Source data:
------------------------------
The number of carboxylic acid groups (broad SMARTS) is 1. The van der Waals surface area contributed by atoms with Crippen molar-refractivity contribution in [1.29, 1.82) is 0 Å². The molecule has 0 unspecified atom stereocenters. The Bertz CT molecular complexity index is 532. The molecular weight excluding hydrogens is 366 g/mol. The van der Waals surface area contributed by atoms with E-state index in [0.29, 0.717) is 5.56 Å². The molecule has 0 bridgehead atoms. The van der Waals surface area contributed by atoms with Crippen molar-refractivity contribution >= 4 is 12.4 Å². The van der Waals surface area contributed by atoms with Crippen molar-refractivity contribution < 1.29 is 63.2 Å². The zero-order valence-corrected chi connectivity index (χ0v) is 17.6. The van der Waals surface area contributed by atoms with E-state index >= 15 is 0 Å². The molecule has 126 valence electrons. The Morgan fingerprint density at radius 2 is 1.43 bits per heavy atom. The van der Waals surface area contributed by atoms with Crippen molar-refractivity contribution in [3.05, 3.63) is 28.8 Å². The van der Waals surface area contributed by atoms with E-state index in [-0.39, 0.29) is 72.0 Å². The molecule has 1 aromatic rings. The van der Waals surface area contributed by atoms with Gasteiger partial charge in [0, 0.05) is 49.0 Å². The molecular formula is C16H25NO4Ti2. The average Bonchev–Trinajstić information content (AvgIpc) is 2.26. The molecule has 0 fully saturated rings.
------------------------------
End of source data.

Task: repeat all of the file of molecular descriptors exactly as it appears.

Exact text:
The number of carboxylic acid groups (broad SMARTS) is 1. The van der Waals surface area contributed by atoms with Crippen molar-refractivity contribution in [1.29, 1.82) is 0 Å². The molecule has 0 unspecified atom stereocenters. The Bertz CT molecular complexity index is 532. The molecular weight excluding hydrogens is 366 g/mol. The van der Waals surface area contributed by atoms with E-state index in [0.29, 0.717) is 5.56 Å². The molecule has 0 bridgehead atoms. The van der Waals surface area contributed by atoms with Crippen molar-refractivity contribution >= 4 is 12.4 Å². The van der Waals surface area contributed by atoms with Crippen molar-refractivity contribution < 1.29 is 63.2 Å². The zero-order valence-corrected chi connectivity index (χ0v) is 17.6. The van der Waals surface area contributed by atoms with E-state index >= 15 is 0 Å². The molecule has 126 valence electrons. The Morgan fingerprint density at radius 2 is 1.43 bits per heavy atom. The van der Waals surface area contributed by atoms with Crippen molar-refractivity contribution in [3.05, 3.63) is 28.8 Å². The van der Waals surface area contributed by atoms with E-state index in [-0.39, 0.29) is 72.0 Å². The molecule has 1 aromatic rings. The van der Waals surface area contributed by atoms with Gasteiger partial charge in [0, 0.05) is 49.0 Å². The molecular formula is C16H25NO4Ti2. The average Bonchev–Trinajstić information content (AvgIpc) is 2.26. The molecule has 0 fully saturated rings.